A Taste of Life at Windrush Alpacas

October 10, 2007

The Tale of A Male – From Dud to Stud!

I learned last week of an interesting situation regarding a male alpaca.  This particular alpaca will be three years old later this month.  He was sold as a breeding male and his new owners were very excited to add him to their herdsires, he had won some really nice ribbons in fleece and halter and really complemented their breeding plan.

When the new owners purchased the alpaca he had not yet been used to breed a female.  Not too long after they had purchased him they discovered one of their females had managed to work her way into his pasture and was being bred by him.  (The male alpaca is a good looking boy and the female alpaca must have decided that he was the one for her as it took her a bit of effort to get into his pasture).

It turned out that the accidental breeding was unsuccessful in that the female alpaca did not get pregnant as a result of that breeding.  The new owners of the male alpaca then started to expose him to some of their females during the spring breeding season.   The male alpaca did all the things a male alpaca should, he showed interest in the females, he mounted them, made the right “connection” with them and orgled during his breedings – everything was looking good except that none of the females became pregnant.

The new owners were understandably concerned that their new herdsire was for some reason unable to reproduce.  They had taken good care of him; the weather was not yet hot so heat stress was not thought to be a problem, so why was this male not getting the girls pregnant?  Fortunately the new owners of the alpaca had a good contract, and the seller of the alpaca, while disappointed was willing to work with the new owners to resolve the situation.  The seller consulted her vet and he suggested testing the sperm of the male alpaca to see if he had a low sperm count.  The seller was willing to take the alpaca back and refund his purchase price, but naturally wanted to make sure he was indeed non-reproductive before doing so.

The time came to test the male, and coincidentally at that time the female who had worked her way into his pen earlier had given birth to her cria from a different breeding and was ready to breed again.  (DNA testing confirmed that the alternative herdsire was definitely the sire of the new cria).   The new owners veterinarian suggested that they bring the male and the female alpaca into his clinic allow them to breed and then a sperm sample could be obtained from the female alpaca.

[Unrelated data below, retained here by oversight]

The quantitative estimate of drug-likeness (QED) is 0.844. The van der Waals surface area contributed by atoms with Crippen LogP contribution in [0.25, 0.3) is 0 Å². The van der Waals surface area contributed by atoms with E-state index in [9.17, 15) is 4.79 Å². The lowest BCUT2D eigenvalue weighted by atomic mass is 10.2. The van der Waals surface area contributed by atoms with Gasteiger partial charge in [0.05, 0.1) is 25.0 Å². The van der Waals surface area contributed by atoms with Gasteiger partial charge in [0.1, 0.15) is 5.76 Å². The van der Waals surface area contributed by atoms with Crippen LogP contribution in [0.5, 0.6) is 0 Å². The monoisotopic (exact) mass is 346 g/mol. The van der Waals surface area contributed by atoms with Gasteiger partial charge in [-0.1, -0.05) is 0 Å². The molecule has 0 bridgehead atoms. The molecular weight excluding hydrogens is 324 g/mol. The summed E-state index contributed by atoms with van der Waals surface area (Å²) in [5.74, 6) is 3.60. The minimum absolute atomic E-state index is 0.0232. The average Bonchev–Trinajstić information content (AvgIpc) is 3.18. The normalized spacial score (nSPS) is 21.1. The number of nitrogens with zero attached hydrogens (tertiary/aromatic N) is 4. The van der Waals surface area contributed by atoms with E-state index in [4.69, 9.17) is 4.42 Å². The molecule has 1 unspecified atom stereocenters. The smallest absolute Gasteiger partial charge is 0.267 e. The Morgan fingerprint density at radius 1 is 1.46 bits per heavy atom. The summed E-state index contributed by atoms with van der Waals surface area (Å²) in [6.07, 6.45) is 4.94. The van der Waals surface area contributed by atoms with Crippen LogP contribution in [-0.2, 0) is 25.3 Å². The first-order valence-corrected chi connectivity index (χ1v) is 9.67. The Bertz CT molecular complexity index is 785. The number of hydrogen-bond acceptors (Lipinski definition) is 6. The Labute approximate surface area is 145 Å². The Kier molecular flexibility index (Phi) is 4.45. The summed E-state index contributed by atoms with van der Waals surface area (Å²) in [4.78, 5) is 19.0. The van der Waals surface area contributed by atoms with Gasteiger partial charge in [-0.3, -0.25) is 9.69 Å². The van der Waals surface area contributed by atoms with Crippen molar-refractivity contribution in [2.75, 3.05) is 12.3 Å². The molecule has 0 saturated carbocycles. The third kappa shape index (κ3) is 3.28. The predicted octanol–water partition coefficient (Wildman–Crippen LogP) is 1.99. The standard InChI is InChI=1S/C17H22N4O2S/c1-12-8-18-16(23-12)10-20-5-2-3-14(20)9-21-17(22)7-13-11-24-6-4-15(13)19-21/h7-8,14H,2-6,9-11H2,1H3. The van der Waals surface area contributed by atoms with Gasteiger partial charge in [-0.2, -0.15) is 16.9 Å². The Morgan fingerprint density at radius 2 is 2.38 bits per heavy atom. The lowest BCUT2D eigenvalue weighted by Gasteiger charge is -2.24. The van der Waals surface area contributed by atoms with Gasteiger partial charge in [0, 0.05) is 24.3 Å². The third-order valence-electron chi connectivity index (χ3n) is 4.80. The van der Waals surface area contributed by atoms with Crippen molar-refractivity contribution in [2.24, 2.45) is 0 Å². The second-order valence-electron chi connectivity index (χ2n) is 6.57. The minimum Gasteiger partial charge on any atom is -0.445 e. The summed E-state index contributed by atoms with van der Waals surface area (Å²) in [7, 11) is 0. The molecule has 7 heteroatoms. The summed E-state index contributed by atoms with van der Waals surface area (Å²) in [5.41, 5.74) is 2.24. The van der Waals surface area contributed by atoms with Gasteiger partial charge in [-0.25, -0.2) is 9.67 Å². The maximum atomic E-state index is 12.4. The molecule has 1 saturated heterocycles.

The test went ahead as planned and the results showed no sperm in the sample taken.  The new owners were naturally disappointed and contacted the seller to inform her of the news – the male alpaca was a dud, he would never sire a cria.

The seller started to make arrangements to take back the alpaca and refund the purchase price.  She understood that when you sell an unproven male there is always a risk that he will not be able to reproduce, she had covered that scenario in her contract and being a responsible and ethical alpaca breeder she was ready to honor her contract. 

But then something happened.  The new owners of the male alpaca went to breed the female alpaca to a different male and she was not receptive.  They had waited about 60 days before breeding her and when she spit off at the male they really had to wonder – could she be pregnant?

Off to the vets went the female alpaca.  The new owners of the male alpaca didn’t remind the vet that this was the female they had used for the sperm test preferring to wait until after the ultrasound.  The vet performed the ultrasound and immediately found an embryo, the female alpaca was pregnant and her only exposure to a male had been the “dud” alpaca.  When the new owners reminded the vet that this was the female that had been used for the sperm test he was very surprised, so surprised in fact he checked the female again with the ultrasound and quite clearly could see that she was pregnant!

So what happened, we have to ask?  How can a male alpaca with no sperm manage to impregnate a female alpaca?  The vet who did the testing is experienced with camelids and yet this pair of alpacas was defying the results of his test.  

Could it be that the alpaca produces sperm intermittently allowing for times when there is seminal fluid that does not contain sperm.  Camelids have some traits that are unique to them; one of them is that when the male alpaca breeds he “dribbles” sperm throughout the whole breeding.  This is one of the reasons that alpaca breedings take so long (anywhere from 20 minutes to 40 minutes), however it is thought that semen quality is uniform throughout the breeding process.

Having done a little research on this situation the one phrase that kept coming up is “it is difficult to collect semen from camelids”.  The technique that was used by the vet to collect semen in this instance is the recommended technique, however in all the references I found on this subject it was also mentioned that alpaca semen is very viscous making it hard to handle and it is difficult to determine parameters such as sperm concentration and motility.  So perhaps the handling of the sample after collection was the issue, but so far I have not found a good and definite explanation as to why in this particular case there was absolutely no sperm in the sample.

At the end of the day though there is a happy ending, the male has now proven himself, the seller does not have to take back the male and refund the purchase price, the new owners get to keep the male they like so much and get to look forward to a cria next year, and that female alpaca who worked so hard to get into that male’s pasture has finally had her date with her dream boy.  Maybe she knew all along that her stud was definitely not a dud!

Rosemary

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